March Blizzard Poetry

megabenefit2On March 7, 1983, the day of the “Rock’n’Poetry” Benefit for the Poetry Festival at St. Clement’s Church (423 West 46th Street between 9th and 10th Avenues, New York City), a major snowstorm hit the city. By late afternoon the streets were empty.

Allen Ginsberg arrived, shaking off a mantle of snow, about fifteen minutes before the reading. He was friendly, but a little shy. I showed him and a friend into the library where lamplight glowed on the blue, green, mauve and earth-colored leaded windows.

Spalding Gray arrived, and shook my hand. (He’d promised he’d come one day.)

Amiri Baraka called to say he was on his way in from Newark and battling the snow.

“I understand if you can’t make it.”

“The roads are still open, and it will be just as bad trying to go back to Newark. And I wanted to get into the city anyway.”

The audience filled the downstairs theatre and I began to worry about over-capacity. More than a hundred people had braved the storm.

Easing open the door, I saw a mound of snow creeping down the street. The mound pulled over to the sidewalk and Baraka piled out with his family.

I held the church door open. “I can’t believe what you’ve gone through to get here.”

“I was determined to be here,” he said. “There aren’t many places like this.”

I left him with Ginsberg and the other poets and their friends in the small library room next to the front office. Poets sat on the sofa, Ginsberg in a low armchair, and others on the well-worn, wine-red rug.

The reading was segue-ing from poet to poet. Spalding Gray said all he needed was a table and a chair. He sat at the table center stage with one spotlight, reading from his notebooks. His words flowed out intuitively, and the way he coupled the words, tangled, bickered, or united in conjugal bliss, exposed his inner turmoil and joy, his triumphs and losses.

Sheri spoke to me and I was jolted back to my responsibilities.

Applause followed me down the front hall. I counted the box office.

It was time to give Baraka and Ginsberg the heads up. I poked my head in.

Ginsberg looked up, making eye contact. “Are you doing well? Did you make money?”

“We did. We’ll be able to go on another year with the money we made tonight.”

He smiled. “That’s great.”

I stared a moment, not realizing before his commitment to poets and poetry groups.

Baraka went into the theater next, giving a reading filled with stamping meter and hard-edged images tempered by, well more than humor, empathy, or sense of injustice and hope, by love I would say.

When Ginsberg spoke people clapped, stamped their feet, howled, and sang, his voice rising like a cantor. The walls reverberated, the theater was heated by the crowd, a night of wonder.

Outside the snow had stopped. The poets left with the crowd, a beautiful sound in the silent snow-cloaked city.


Into The Fire: A Poet’s Journey

Into The Fire: A Poet’s Journey through Hell’s Kitchen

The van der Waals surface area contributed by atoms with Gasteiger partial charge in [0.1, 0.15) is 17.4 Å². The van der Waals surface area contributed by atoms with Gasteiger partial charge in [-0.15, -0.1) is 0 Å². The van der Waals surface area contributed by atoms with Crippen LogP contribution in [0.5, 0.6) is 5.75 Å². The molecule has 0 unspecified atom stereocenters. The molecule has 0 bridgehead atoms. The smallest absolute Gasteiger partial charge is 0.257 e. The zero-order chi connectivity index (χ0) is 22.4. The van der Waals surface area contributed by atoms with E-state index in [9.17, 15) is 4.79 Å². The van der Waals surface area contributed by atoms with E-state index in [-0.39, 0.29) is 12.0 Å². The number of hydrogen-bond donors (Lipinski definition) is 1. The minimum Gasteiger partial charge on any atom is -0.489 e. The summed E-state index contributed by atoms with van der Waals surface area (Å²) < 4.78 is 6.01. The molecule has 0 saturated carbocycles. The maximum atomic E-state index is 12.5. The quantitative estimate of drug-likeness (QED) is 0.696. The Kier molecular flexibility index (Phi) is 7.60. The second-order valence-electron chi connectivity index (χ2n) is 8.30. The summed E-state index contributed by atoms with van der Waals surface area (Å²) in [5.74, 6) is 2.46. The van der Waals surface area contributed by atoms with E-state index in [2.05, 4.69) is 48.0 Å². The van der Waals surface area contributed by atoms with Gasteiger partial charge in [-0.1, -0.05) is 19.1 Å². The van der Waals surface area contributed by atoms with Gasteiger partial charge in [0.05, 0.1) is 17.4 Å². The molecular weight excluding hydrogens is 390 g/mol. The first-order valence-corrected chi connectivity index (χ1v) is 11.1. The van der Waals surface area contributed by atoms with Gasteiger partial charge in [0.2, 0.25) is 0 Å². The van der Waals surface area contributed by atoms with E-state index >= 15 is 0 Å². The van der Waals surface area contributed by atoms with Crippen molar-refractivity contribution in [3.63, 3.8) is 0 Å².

Book One is available on, free read and download

Talk about miles to go, miles of snow, a transfigured night and all in sight covered in a winding sheet of white.

Stopping by a snowy Ninth Avenue, face and hands wrapped against the wind, I contemplated the divide before me. Ice-crystals glittered in streetlights and snow fenced sidewalks. The city streets were deserted, and I was alone in the canyoned silence. On the avenue’s arctic slope, deep within the haunting sound of a muted city I could hear gypsy cabs snorting dragon-breath in the dark, and I would have stayed to watch fringes of icicles on fire escapes glow in the dying light.

Crossing Ninth Avenue, I heard the wolf howl in the wind. Into a cumbersome gap hacked in frozen snow I pioneered, and westward to find a narrow trail past four and five-story buildings. Bare choirs of trees fell silent, only ticking now and then in frozen despair, until a faint glow, just the slightest cinematic glimmer, fell on the crooked path. I leaned back, one hand on a rack of ice, to see a living painting: a red brick building with tall arched windows of earth and sky-colored glass. Indigo peaked gables and copper crosses with a patina of green sprang like a frieze from a breathing, luminous city-lights gray sky.

Double wooden plank doors painted in vertical stripes of chipped and tattered red, white and blue were shuttered against the cold and any vagrants or visitors who might venture in. Hiking up the steps, kicking footholds in rime-encrusted snow, I peered through wire netting at an empty stairway to heaven.

Tracking again through Technicolor traces from the lighted windows, I discovered a second set of steps and a brightly lit hallway.A royal blue and white plaque with a strident red cross sparked through a crust of frost: Welcome to St. Clement’s. 

A bare bulb in a metal cage hung above the steps. Up and down the street of tenements and brownstones, and on windowsills and steps festooned with snow, there was no other light.On the far side of a railing, steps led to a single recessed arch, and winding down and up again, I began knock-knocking-knocking on heaven’s door.

A small round bell bolted to the brick caught my eye. I heard the buzz resound and die.

Richard Spiegel, the director of the Poetry Festival at St. Clement’s, opened the door.“Mary?”

In his early thirties, Richard’s long, wavy chestnut hair and trimmed beard shone with a soft gleam of mahogany and substrata strands of red.I had borders to cross and my poetic license in the back pocket of my blue jeans. 

I stepped inside. “I promised I’d come one day.” My eyes pulsated with red and white light as I thawed from the glacial trek.

I was one of only three. We read wine-poetry and drank red wine in cups from St. Clement’s kitchen.